Kicking the Facebook habit

FREE OF THE ONLINE SPELL: In the age of so-called social media, de-activating a Facebook profile is considered anti-social, but that's just what the writer did.


    Sep 29, 2014

    Kicking the Facebook habit

    THE trouble began in 2009, on a rickety boat in the Peruvian Amazon. As I relaxed with a beer, my friend Fiorella snapped my picture with my phone. "Oh!" she said. "That's a Facebook profile photo for sure!" And it was.

    That started my varsity-level Facebooking - Facebooking as a verb, a premeditated crime against spontaneity.

    I drafted posts and timed them for publication to maximise traffic (3pm Eastern time caught people returning from lunch while nabbing West Coasters just beginning their break). Friends noted, with mixed subtext, that I was the most active user they knew. "I'm sure it gets exhausting," one said.

    The shame began in 2012, when a friend at Yahoo told his brother, who told me: "You know whose Facebook game is on point? Richard Morgan." Ugh. A knack for Facebook is like a knack for being the 20th caller and winning the Katy Perry tickets: There are no real winners.

    Like any addiction, mine crept up on me. I got my first Facebook friend on June 11, 2007, but didn't write my first status update until Sept 17 that year: "Richard is psyched to show his little brother around the city."

    Facebook has tipped me off to viral stories. It's earned me dates. It's reconnected me with classmates and co-workers. A Major League Baseball player friend-requested me. It's how I know when it's raining in Los Angeles, or when the sun sets in Brooklyn.

    And I have a core group of friends there who are extremely kind. If a tree falls in the woods and nobody is there to hear it, my friend Lila will, nonetheless, like it and leave a comment.

    But the more bits of myself that I broadcast on Facebook, the more those bits metastasised, turning me into what people call our "Facebook self", connecting with "Facebook friends".

    In July, I posted 159 times to my 2,308 friends, or about five posts a day (peaking at 12), and got a total of 1,110 "likes", or about seven per post (peaking at 228). Sometimes I commented on or liked my own posts, a pathetic kind of Freudian Mobius strip.

    I was an old woman working the social media slot machine. And my own likes felt perfunctory, never more so than my compulsion to like all the birthday notices posted on my page. Loading Facebook began to feel a lot like opening my inbox: lots of flotsam and jetsam.

    It ended like any relationship does: Bit by bit, then all at once. I wanted out from under Facebook's thumb.

    So in mid-August, I de-activated my profile. (This can be undone at any time, unlike permanently deleting an account, a step that gives users 14 days to change their minds, and one that I'm hesitant, for now, to take.)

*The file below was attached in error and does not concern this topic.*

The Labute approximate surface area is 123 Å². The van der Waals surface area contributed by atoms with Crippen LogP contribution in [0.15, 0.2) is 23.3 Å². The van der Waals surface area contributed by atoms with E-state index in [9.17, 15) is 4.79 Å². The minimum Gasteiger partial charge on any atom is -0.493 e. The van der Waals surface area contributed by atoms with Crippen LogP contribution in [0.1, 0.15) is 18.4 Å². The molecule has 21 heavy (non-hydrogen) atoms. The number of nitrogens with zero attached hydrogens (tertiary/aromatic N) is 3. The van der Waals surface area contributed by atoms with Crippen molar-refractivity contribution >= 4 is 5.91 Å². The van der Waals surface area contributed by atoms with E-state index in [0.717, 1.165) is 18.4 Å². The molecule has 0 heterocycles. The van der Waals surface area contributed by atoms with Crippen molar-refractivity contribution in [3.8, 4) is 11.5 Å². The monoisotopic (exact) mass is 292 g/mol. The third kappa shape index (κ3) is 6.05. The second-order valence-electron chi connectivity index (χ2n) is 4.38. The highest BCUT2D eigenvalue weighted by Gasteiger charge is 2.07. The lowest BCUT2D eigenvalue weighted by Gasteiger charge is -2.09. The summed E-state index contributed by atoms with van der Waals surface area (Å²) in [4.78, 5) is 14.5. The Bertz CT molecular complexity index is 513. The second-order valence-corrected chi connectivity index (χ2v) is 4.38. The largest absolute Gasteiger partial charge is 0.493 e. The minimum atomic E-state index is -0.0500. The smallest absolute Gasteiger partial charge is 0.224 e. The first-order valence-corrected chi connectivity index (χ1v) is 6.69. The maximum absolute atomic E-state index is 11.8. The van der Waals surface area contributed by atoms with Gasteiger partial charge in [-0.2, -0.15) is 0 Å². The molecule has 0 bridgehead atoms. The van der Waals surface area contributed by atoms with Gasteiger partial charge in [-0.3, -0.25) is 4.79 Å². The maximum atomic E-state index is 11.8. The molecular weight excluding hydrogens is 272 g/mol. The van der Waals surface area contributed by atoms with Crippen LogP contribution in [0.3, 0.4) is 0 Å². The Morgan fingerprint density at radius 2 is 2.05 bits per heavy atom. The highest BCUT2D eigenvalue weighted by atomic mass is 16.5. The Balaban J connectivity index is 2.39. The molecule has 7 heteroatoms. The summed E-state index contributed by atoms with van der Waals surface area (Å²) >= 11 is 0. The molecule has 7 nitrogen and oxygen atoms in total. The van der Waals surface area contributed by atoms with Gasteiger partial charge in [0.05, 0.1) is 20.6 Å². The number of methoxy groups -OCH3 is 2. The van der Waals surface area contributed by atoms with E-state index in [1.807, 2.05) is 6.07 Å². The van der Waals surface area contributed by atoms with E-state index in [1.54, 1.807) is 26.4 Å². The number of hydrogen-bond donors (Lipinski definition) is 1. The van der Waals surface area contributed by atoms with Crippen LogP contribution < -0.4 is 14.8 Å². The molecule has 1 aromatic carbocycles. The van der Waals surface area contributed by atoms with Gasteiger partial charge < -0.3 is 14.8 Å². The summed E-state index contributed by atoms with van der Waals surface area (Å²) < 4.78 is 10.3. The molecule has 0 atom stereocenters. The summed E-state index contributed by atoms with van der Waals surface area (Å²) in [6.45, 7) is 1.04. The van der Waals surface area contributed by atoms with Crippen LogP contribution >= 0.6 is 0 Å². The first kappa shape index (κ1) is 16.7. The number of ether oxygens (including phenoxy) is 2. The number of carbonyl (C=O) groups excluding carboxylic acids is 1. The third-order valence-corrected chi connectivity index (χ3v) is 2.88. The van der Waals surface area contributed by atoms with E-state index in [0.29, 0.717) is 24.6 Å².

When my friends tried to check in on me, they saw only an Error 404-style page. A typical note from an over-30 friend was "Are you OK?". A typical under-30 note was "Did you block me on Facebook?". Their self-centred hysteria only amplified my abstinence. In our age of so-called social media, my act is inexcusably anti-social. I don't tumble, tweet or Instagram. I am not linked in, nor have I pinned a pin on Pinterest. But no Facebook?

    Even in our most secluded moments, Facebook puts the spite in respite; we are expected to brag-post our feet on a lounge chair on some Greek isle, or our wet baby moments after its birth. I ached to abstain.

    Abstinence means nothing without temptation. During my hermitage, I've attended a free comedy show where Jim Gaffigan, Amy Schumer and Hannibal Buress gave surprise performances. I've been to a countryside wedding replete with coloured smoke, home-made rockets and a one-year-old's first steps.I told nobody, although I have the photos.

    After I quit Facebook, statuses and posts tingled my fingertips, with nowhere to go. I realised how many photos I had taken more for Mark Zuckerberg's sake than for my own.

    I caught myself watching folks in parks and subways looking at Facebook, so many blue-lit zombie stares. I guess that works for them, I told myself with my jealous-ex snark.

    Truth be told, I missed being among the like-minded. If you fall deep enough down the well of likes upon likes, you can like anything, believe anything.

    Facebook brims with a billion do-it-yourselfie performance artists, turning our Fear Of Missing Out into the fear of being missed. Facebook makes us all thumbsuckers.

    Others might like to their heart's content, but Facebook feels done for me.

    If I return, it'll be with post-Lent shakiness: I know I can get by without it. The spell has been broken.

    Instead of posting a photo of the wedding I attended and hoping he'd see it, I texted it to my friend Abdul. He wrote back something even a billion blue thumbs can't express: "Love it."